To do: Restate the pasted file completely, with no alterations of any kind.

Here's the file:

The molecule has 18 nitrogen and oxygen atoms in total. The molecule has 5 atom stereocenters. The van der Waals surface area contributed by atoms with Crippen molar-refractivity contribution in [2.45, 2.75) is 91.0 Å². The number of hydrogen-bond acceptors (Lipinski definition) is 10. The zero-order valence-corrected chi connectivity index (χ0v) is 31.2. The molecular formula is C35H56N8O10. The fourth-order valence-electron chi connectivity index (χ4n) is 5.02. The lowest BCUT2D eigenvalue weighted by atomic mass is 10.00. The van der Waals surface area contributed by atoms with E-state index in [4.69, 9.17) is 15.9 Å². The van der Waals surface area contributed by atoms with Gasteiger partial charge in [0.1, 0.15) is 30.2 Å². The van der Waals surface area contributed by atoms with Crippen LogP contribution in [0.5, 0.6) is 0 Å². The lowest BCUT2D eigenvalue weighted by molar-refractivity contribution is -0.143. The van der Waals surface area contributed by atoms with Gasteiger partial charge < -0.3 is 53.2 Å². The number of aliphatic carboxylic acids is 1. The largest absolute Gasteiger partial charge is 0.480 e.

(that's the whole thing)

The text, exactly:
The molecule has 18 nitrogen and oxygen atoms in total. The molecule has 5 atom stereocenters. The van der Waals surface area contributed by atoms with Crippen molar-refractivity contribution in [2.45, 2.75) is 91.0 Å². The number of hydrogen-bond acceptors (Lipinski definition) is 10. The zero-order valence-corrected chi connectivity index (χ0v) is 31.2. The molecular formula is C35H56N8O10. The fourth-order valence-electron chi connectivity index (χ4n) is 5.02. The lowest BCUT2D eigenvalue weighted by atomic mass is 10.00. The van der Waals surface area contributed by atoms with E-state index in [4.69, 9.17) is 15.9 Å². The van der Waals surface area contributed by atoms with Gasteiger partial charge in [0.1, 0.15) is 30.2 Å². The van der Waals surface area contributed by atoms with Crippen LogP contribution in [0.5, 0.6) is 0 Å². The lowest BCUT2D eigenvalue weighted by molar-refractivity contribution is -0.143. The van der Waals surface area contributed by atoms with Gasteiger partial charge < -0.3 is 53.2 Å². The number of aliphatic carboxylic acids is 1. The largest absolute Gasteiger partial charge is 0.480 e.